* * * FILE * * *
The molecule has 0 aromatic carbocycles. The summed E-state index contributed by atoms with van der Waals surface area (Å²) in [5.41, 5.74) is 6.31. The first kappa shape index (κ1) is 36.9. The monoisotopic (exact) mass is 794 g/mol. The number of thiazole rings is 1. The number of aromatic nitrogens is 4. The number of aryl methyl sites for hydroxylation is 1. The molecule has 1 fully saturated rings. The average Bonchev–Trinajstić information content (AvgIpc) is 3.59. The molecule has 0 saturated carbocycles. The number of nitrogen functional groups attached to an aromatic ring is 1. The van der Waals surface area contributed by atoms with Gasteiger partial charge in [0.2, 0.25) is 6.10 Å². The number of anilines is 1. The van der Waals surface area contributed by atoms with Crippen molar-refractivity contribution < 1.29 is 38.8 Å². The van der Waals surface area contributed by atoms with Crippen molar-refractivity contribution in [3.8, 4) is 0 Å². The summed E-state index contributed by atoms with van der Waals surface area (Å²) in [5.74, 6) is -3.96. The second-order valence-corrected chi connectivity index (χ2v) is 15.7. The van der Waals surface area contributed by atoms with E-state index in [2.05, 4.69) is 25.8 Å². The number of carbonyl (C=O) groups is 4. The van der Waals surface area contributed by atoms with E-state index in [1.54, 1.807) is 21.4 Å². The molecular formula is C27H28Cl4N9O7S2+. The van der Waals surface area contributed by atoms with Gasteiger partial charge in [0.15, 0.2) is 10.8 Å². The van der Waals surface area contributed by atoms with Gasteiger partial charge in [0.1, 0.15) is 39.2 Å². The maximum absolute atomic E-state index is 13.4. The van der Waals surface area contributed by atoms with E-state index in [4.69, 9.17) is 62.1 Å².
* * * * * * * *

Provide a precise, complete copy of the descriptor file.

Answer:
The molecule has 0 aromatic carbocycles. The summed E-state index contributed by atoms with van der Waals surface area (Å²) in [5.41, 5.74) is 6.31. The first kappa shape index (κ1) is 36.9. The monoisotopic (exact) mass is 794 g/mol. The number of thiazole rings is 1. The number of aromatic nitrogens is 4. The number of aryl methyl sites for hydroxylation is 1. The molecule has 1 fully saturated rings. The average Bonchev–Trinajstić information content (AvgIpc) is 3.59. The molecule has 0 saturated carbocycles. The number of nitrogen functional groups attached to an aromatic ring is 1. The van der Waals surface area contributed by atoms with Gasteiger partial charge in [0.2, 0.25) is 6.10 Å². The number of anilines is 1. The van der Waals surface area contributed by atoms with Crippen molar-refractivity contribution < 1.29 is 38.8 Å². The van der Waals surface area contributed by atoms with Crippen molar-refractivity contribution in [3.8, 4) is 0 Å². The summed E-state index contributed by atoms with van der Waals surface area (Å²) in [5.74, 6) is -3.96. The second-order valence-corrected chi connectivity index (χ2v) is 15.7. The van der Waals surface area contributed by atoms with E-state index in [2.05, 4.69) is 25.8 Å². The number of carbonyl (C=O) groups is 4. The van der Waals surface area contributed by atoms with E-state index in [1.54, 1.807) is 21.4 Å². The molecular formula is C27H28Cl4N9O7S2+. The van der Waals surface area contributed by atoms with Gasteiger partial charge in [0.15, 0.2) is 10.8 Å². The van der Waals surface area contributed by atoms with Gasteiger partial charge in [0.1, 0.15) is 39.2 Å². The maximum absolute atomic E-state index is 13.4. The van der Waals surface area contributed by atoms with E-state index in [4.69, 9.17) is 62.1 Å².